Over the Borderline — A Review of Margaret Price’s Mad at School: Rhetorics of Mental Disability in Academic Life
Gregory M. Duhl
William Mitchell College of Law
March 16, 2013
Loyola University Chicago Law Journal, Vol. 44, 2013
William Mitchell Legal Studies Research Paper No. 2012-09
This essay is about “madness” in higher education. In Mad at School: Rhetorics of Mental Disability in Academic Life, Professor Price analyzes the rhetoric and discourse surrounding mental disabilities in academia. In this essay, I place Price’s work in a legal context, suggesting why the Americans with Disabilities Act fails those with mental illness and why reform is needed to protect them. My own narrative as a law professor with Borderline Personality Disorder frames my critique. Narratives of mental illness are important because they help connect those who are often stigmatized and isolated due to mental illness and provide a framework for them to overcome barriers limiting their equal participation in academic life.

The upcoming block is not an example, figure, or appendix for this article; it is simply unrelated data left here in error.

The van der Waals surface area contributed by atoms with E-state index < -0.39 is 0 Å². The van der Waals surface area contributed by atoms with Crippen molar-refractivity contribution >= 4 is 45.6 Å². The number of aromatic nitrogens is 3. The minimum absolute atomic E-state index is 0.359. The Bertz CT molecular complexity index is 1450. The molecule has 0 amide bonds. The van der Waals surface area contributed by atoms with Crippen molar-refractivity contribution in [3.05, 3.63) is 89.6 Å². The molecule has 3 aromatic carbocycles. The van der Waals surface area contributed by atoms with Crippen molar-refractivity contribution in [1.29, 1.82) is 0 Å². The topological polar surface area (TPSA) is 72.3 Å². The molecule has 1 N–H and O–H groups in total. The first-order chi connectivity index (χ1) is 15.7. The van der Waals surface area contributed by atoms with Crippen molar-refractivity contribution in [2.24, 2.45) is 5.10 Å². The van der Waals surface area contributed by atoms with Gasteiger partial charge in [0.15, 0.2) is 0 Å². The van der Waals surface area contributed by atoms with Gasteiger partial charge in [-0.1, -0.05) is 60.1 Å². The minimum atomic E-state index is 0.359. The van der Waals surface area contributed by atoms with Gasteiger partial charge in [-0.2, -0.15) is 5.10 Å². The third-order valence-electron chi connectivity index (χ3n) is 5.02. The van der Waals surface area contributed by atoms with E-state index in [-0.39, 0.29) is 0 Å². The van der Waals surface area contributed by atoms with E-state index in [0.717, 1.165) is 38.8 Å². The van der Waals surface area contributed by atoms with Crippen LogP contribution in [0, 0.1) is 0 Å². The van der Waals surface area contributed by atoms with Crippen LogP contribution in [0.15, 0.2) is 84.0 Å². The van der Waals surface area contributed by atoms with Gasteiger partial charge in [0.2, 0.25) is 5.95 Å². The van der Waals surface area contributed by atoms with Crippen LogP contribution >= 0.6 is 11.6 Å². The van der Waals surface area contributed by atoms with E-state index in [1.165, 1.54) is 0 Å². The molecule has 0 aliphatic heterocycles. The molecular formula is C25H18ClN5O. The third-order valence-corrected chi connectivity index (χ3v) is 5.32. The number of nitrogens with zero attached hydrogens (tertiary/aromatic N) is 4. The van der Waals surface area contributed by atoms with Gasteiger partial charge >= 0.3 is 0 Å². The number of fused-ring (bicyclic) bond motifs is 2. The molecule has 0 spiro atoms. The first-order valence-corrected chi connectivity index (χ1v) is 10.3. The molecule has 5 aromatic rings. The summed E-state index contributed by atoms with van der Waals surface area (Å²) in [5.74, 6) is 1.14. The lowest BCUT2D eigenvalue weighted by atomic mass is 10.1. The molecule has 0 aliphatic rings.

Number of Pages in PDF File: 42
Keywords: book review, ADA, Americans with Disabilities Act, mental illness, mental disability, academia, law schoolAccepted Paper Series
Date posted: August 9, 2012 ; Last revised: March 25, 2013
© 2013 Social Science Electronic Publishing, Inc. All Rights Reserved.
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